The beauty of the cathedral has been enhanced by the use of marble. Over twelve varieties of marble from around the world can be studied in the Cathedral!

Marble is a term applied to calcite or dolomite rock which in centuries past has been so hardened by heat and pressure that it can take high polish. Pure marble is always white. Colors in marble are caused by other minerals and staining matters mixed in the calcite or dolomite. Black marble results when bituminous matter mixes with the rock.



It is only fitting that a cathedral built in Spanish Renaissance architecture contain some marble from Spain. The walls in the sanctuary, behind the high altar, are lined with Rajo Alicante marble from Spain. This rich red Spanish marble blends well with the warm browns of the wood below and creates a proper setting for the gleaming white high altar, which is the focal point of the cathedral and of worship at all times.



Marble is very expensive due to breakage in the quarries and to the cost of transporting this heavy material. However, transported from Pietrasanti, Italy, to Omaha was the massive canopied high altar made from marble of Carrara, Italy. This white marble was also a favorite of Michelangelo and was used on his famous "Pieta."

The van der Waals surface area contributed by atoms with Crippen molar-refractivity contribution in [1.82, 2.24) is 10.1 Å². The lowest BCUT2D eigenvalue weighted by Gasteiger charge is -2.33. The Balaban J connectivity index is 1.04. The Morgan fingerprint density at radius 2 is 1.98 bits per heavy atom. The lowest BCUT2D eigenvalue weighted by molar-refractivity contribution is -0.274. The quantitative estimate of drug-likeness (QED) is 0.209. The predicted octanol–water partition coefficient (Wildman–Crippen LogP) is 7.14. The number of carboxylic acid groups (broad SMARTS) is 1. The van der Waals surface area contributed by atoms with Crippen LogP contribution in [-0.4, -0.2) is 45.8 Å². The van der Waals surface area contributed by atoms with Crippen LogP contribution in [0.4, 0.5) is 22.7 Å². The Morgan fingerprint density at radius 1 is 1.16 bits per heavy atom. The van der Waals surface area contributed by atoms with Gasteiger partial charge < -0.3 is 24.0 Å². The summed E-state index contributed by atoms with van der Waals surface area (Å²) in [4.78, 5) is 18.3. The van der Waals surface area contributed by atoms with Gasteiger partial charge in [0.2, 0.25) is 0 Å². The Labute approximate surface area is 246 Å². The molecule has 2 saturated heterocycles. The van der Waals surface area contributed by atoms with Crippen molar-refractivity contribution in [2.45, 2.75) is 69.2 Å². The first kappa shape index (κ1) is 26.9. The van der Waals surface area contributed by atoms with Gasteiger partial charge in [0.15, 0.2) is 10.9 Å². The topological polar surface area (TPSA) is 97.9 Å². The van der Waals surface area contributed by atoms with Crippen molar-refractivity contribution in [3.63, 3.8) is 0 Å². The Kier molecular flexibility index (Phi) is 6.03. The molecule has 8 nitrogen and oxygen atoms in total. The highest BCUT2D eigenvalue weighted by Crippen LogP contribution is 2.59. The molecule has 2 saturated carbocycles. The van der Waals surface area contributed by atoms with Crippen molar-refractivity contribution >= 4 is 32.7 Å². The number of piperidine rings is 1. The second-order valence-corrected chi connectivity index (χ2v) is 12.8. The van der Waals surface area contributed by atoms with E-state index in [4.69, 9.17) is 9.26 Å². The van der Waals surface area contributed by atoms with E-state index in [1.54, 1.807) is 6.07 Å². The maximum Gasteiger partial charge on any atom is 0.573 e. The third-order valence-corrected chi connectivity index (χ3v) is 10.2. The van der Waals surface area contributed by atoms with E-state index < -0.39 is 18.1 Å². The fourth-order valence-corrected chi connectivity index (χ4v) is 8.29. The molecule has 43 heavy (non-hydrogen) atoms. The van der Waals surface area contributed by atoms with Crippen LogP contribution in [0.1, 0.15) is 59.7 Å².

The communion rail is also in Danby Cloud white marble.




The walls of the cathedral are lined with pink-buff Kasota dolomite marble from Minnesota.



The base of the nave and ambulatories is Verde Antique (green) marble from Vermont.



The floors are of Danby Cloud white marble from Vermont, with insets of Napoleon gray marble from Missouri.






The steps leading from each side aisle to the sanctuary are greenstone marble from Virginia.


Marbles of Italy can be found in the Our Lady of Nebraska chapel.

The statue of "Our Lady of Nebraska" in the chapel was executed in Carrara marble.

Bottincino marble was used for the altar.

Red Levanto marble was used for the candle ledge and the base for the statue.

The base of the walls in Our Lady of Nebraska chapel is Belgian black marble.



More marbles of Italy can be found in the Nash chapel.


Pavonazza marble was used for the altar in the Nash chapel.



Rosare marble was used for the votive stand for the Saint Joseph's shrine while the reredos (wall behind) is in Verde Issorie marble.




The black and gold marble used in the Shrine of Christ the King also comes from Italy.




~ Saint Cecilia's Cathedral, 1981


    Cathedral Interior